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The Sea Urchin Genome and its Regulatory Gene Networking
Published: November 20, 2006
Posted: November 30, 2006

The DNA sequence of the purple sea urchin genome, with interpretations of gene function and their networking during embryogenesis is published in a special section of the November 10 Science magazine. The sea urchin is an ideal model system because it readily accepts DNA injected into the egg, and the effects can be observed using a simple light microscope. The overall genome analysis reveals a rich lode of information on gene function, evolution, and embryonic development. Among the more striking findings is that despite a much simpler body plan, the 23,000 genes sea urchin are only slightly fewer than the 26,000 genes of humans. Many of the sea urchin genes have representatives in humans, while there are many others evidently lost during the long evolutionary tract to the primates. With a capacity to digest tough sea kelp vegetation, some of the sea urchin digestive enzymes may also be of interest in broader biomass processing. This study was done in the Cal Tech laboratory of Eric Davidson, with a sub-contract to David McClay at Duke University. A schematic of the regulatory network is included on the large poster in the special section, with complementary audio-visual materials on-line at [website].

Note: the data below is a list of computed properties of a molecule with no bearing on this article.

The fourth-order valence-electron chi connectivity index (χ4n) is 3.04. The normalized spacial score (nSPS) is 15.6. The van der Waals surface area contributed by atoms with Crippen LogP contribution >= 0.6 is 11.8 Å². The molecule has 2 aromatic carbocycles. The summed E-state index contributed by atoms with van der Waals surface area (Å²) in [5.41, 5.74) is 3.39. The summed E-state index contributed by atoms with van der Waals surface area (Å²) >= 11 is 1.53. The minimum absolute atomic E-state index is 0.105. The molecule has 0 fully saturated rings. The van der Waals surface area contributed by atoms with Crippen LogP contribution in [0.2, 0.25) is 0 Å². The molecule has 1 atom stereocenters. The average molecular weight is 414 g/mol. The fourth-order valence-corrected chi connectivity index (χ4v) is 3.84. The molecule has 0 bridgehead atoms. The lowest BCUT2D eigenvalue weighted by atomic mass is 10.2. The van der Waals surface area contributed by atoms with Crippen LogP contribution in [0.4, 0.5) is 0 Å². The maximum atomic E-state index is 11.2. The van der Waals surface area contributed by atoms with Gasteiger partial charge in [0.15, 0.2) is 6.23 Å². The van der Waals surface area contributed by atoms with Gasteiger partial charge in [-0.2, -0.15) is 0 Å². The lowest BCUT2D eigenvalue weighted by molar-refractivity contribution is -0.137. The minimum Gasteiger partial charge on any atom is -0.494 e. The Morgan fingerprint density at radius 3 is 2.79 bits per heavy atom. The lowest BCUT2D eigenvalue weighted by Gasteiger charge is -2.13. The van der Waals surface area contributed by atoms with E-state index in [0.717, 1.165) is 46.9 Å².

Contact: Marvin Stodolsky, SC-23.2, (301) 903-4475
Topic Areas:

  • Research Area: Genomic Analysis and Systems Biology
  • Research Area: Sustainable Biofuels and Bioproducts

Division: SC-33.2 Biological Systems Science Division, BER
      (formerly SC-23.2 Medical Sciences Division, OBER)

 

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